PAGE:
Amartya Lahiri is a Professor of Economics at the University of British Columbia. His research interests include international economics and macroeconomics.
In the first paper in this project, Amartya Lahiri and Viktoria Hnatkovska examine the gaps between rural and urban India in terms of the education attainment, occupation choices, consumption and wages. They study the period 1983-2005 using household survey data from successive rounds of the National Sample Survey. Lahiri and Hnatkovska find that this period has been characterised by a significant narrowing of the differences in education, occupation distribution, and wages between individuals in rural India and their urban counterparts.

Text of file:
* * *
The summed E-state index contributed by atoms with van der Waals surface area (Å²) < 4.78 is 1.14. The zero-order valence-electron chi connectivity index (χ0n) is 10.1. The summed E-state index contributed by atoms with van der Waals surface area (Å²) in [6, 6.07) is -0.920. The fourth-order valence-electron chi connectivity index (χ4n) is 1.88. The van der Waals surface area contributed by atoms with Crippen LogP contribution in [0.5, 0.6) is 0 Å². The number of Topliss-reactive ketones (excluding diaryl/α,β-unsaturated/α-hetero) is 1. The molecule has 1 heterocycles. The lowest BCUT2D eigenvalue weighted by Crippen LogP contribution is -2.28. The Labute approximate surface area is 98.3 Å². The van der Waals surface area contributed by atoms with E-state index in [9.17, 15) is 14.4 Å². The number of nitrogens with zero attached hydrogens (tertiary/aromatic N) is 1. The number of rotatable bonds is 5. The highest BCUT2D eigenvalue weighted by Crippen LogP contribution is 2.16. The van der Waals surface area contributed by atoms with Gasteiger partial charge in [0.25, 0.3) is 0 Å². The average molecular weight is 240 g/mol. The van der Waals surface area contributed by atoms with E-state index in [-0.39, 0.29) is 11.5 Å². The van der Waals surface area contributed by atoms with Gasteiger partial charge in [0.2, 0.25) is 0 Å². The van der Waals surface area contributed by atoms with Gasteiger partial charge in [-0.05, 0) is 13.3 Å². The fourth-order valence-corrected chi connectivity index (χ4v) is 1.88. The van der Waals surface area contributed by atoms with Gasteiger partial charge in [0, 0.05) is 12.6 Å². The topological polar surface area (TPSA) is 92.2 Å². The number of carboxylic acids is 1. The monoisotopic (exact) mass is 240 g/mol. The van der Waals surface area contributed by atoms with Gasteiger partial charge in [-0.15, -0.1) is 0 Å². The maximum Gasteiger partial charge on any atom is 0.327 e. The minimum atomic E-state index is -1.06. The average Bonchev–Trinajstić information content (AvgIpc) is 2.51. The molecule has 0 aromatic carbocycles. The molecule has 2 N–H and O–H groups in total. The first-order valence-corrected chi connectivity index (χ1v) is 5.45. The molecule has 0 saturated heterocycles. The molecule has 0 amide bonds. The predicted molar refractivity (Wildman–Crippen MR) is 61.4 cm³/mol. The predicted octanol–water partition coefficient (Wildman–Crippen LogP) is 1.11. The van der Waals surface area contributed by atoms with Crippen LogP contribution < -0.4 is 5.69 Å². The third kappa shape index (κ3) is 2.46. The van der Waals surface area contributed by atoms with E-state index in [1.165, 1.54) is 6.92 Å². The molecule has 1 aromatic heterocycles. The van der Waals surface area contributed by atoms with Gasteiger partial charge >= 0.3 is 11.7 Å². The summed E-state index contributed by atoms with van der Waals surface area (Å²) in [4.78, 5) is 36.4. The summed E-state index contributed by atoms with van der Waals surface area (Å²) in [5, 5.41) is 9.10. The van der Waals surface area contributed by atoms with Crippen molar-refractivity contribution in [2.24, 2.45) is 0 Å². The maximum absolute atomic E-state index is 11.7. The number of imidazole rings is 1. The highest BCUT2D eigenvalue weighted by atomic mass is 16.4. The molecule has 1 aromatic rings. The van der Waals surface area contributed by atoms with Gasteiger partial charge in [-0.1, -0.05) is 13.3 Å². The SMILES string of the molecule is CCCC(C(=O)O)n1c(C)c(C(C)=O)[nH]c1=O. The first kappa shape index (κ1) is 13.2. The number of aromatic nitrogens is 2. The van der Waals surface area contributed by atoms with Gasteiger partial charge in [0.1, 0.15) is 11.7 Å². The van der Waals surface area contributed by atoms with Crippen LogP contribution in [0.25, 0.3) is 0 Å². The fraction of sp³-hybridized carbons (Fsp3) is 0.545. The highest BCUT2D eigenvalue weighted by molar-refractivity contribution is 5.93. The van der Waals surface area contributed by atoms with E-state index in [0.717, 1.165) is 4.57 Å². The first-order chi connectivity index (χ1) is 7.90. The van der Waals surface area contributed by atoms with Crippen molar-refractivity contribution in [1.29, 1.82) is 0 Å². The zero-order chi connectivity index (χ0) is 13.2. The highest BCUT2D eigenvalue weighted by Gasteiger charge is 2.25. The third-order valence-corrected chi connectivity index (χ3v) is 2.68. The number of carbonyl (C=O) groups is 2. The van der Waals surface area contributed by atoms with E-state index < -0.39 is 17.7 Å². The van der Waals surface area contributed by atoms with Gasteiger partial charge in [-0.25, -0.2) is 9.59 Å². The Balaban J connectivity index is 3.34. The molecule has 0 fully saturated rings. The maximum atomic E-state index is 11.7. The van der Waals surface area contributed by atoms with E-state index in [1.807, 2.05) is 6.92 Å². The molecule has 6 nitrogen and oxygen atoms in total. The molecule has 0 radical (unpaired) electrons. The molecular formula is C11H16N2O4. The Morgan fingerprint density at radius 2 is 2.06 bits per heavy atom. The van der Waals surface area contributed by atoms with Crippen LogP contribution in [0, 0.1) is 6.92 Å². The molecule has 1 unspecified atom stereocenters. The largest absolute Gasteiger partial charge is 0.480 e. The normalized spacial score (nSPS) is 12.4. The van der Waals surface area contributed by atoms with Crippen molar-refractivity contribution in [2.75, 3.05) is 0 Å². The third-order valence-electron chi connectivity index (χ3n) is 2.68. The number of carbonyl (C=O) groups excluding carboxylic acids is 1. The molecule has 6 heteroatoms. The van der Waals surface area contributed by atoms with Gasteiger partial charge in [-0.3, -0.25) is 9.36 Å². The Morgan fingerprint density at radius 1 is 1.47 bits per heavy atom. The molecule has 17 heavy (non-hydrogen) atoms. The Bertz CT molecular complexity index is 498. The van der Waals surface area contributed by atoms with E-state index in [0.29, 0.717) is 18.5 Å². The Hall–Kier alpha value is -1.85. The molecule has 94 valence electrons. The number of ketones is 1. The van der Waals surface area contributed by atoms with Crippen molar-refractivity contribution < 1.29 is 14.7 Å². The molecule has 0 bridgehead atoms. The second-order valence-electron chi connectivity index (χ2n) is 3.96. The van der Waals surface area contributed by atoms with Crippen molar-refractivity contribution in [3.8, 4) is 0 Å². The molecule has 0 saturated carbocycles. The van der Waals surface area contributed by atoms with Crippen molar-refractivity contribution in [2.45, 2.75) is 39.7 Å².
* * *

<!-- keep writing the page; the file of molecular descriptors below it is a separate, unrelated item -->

The past three decades in India have witnessed a sharp reduction in the historically large gaps in the education levels, occupation choices and wages of the backward castes called scheduled castes and tribes (SC/STs) relative to the rest of the population (non-SC/STs). Viktoria Hnatkovska and Amartya Lahiri examine how these changes have impacted the saving behavior of the two groups. They find that while the saving rates of SC/STs exceeded that of non-SC/STs in 1983, this excess saving of SC/STs declined during 1983-2010 period.
The past 25 years have witnessed a remarkable economic catch-up by the historically discriminated against scheduled castes and tribes (SC/STs) in India towards non-SC/ST levels in the terms of their education attainment levels, their occupation choices as well as their wage and consumption levels.